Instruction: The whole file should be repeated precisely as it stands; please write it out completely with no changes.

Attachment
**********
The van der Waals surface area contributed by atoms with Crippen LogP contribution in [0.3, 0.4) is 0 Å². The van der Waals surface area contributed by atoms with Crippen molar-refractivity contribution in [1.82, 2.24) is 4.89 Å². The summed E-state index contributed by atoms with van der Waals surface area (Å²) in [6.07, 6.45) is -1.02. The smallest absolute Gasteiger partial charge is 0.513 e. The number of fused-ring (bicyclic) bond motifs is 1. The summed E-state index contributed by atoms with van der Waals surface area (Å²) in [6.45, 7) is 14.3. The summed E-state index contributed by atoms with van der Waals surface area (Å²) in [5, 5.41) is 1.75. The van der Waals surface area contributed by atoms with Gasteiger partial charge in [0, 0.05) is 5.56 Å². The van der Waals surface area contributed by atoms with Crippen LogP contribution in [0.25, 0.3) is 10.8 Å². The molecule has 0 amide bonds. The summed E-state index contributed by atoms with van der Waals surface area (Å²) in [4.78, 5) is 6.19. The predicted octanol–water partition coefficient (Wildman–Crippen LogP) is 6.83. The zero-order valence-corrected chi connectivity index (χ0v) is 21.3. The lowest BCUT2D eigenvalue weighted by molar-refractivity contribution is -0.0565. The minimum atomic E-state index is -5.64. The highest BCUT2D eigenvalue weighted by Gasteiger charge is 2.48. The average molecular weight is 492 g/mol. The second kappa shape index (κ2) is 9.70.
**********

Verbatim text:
The van der Waals surface area contributed by atoms with Crippen LogP contribution in [0.3, 0.4) is 0 Å². The van der Waals surface area contributed by atoms with Crippen molar-refractivity contribution in [1.82, 2.24) is 4.89 Å². The summed E-state index contributed by atoms with van der Waals surface area (Å²) in [6.07, 6.45) is -1.02. The smallest absolute Gasteiger partial charge is 0.513 e. The number of fused-ring (bicyclic) bond motifs is 1. The summed E-state index contributed by atoms with van der Waals surface area (Å²) in [6.45, 7) is 14.3. The summed E-state index contributed by atoms with van der Waals surface area (Å²) in [5, 5.41) is 1.75. The van der Waals surface area contributed by atoms with Gasteiger partial charge in [0, 0.05) is 5.56 Å². The van der Waals surface area contributed by atoms with Crippen LogP contribution in [0.25, 0.3) is 10.8 Å². The molecule has 0 amide bonds. The summed E-state index contributed by atoms with van der Waals surface area (Å²) in [4.78, 5) is 6.19. The predicted octanol–water partition coefficient (Wildman–Crippen LogP) is 6.83. The zero-order valence-corrected chi connectivity index (χ0v) is 21.3. The lowest BCUT2D eigenvalue weighted by molar-refractivity contribution is -0.0565. The minimum atomic E-state index is -5.64. The highest BCUT2D eigenvalue weighted by Gasteiger charge is 2.48. The average molecular weight is 492 g/mol. The second kappa shape index (κ2) is 9.70.